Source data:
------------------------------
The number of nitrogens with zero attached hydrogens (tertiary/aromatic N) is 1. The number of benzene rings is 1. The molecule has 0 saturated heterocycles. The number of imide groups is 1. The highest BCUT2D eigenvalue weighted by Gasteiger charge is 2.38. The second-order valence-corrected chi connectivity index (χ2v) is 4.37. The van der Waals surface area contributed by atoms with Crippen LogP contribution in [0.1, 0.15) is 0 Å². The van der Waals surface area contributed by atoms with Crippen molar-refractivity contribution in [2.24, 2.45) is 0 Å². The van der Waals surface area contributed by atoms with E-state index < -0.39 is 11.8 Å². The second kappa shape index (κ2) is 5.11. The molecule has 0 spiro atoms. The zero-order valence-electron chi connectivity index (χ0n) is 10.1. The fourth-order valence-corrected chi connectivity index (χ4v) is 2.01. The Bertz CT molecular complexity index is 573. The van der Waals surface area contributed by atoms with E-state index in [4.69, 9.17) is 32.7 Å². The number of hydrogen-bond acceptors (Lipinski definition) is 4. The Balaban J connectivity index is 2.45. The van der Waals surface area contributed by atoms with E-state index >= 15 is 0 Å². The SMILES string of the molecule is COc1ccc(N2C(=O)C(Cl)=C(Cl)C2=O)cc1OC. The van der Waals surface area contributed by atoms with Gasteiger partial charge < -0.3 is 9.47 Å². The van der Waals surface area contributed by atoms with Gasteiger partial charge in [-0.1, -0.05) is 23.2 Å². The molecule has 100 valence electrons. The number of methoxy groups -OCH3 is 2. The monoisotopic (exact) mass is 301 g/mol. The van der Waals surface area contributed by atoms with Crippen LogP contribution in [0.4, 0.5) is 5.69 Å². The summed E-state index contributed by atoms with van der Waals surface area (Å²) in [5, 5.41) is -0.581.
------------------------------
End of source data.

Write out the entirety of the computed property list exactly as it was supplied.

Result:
The number of nitrogens with zero attached hydrogens (tertiary/aromatic N) is 1. The number of benzene rings is 1. The molecule has 0 saturated heterocycles. The number of imide groups is 1. The highest BCUT2D eigenvalue weighted by Gasteiger charge is 2.38. The second-order valence-corrected chi connectivity index (χ2v) is 4.37. The van der Waals surface area contributed by atoms with Crippen LogP contribution in [0.1, 0.15) is 0 Å². The van der Waals surface area contributed by atoms with Crippen molar-refractivity contribution in [2.24, 2.45) is 0 Å². The van der Waals surface area contributed by atoms with E-state index < -0.39 is 11.8 Å². The second kappa shape index (κ2) is 5.11. The molecule has 0 spiro atoms. The zero-order valence-electron chi connectivity index (χ0n) is 10.1. The fourth-order valence-corrected chi connectivity index (χ4v) is 2.01. The Bertz CT molecular complexity index is 573. The van der Waals surface area contributed by atoms with E-state index in [4.69, 9.17) is 32.7 Å². The number of hydrogen-bond acceptors (Lipinski definition) is 4. The Balaban J connectivity index is 2.45. The van der Waals surface area contributed by atoms with E-state index >= 15 is 0 Å². The SMILES string of the molecule is COc1ccc(N2C(=O)C(Cl)=C(Cl)C2=O)cc1OC. The van der Waals surface area contributed by atoms with Gasteiger partial charge < -0.3 is 9.47 Å². The van der Waals surface area contributed by atoms with Gasteiger partial charge in [-0.1, -0.05) is 23.2 Å². The molecule has 100 valence electrons. The number of methoxy groups -OCH3 is 2. The monoisotopic (exact) mass is 301 g/mol. The van der Waals surface area contributed by atoms with Crippen LogP contribution in [0.4, 0.5) is 5.69 Å². The summed E-state index contributed by atoms with van der Waals surface area (Å²) in [5, 5.41) is -0.581.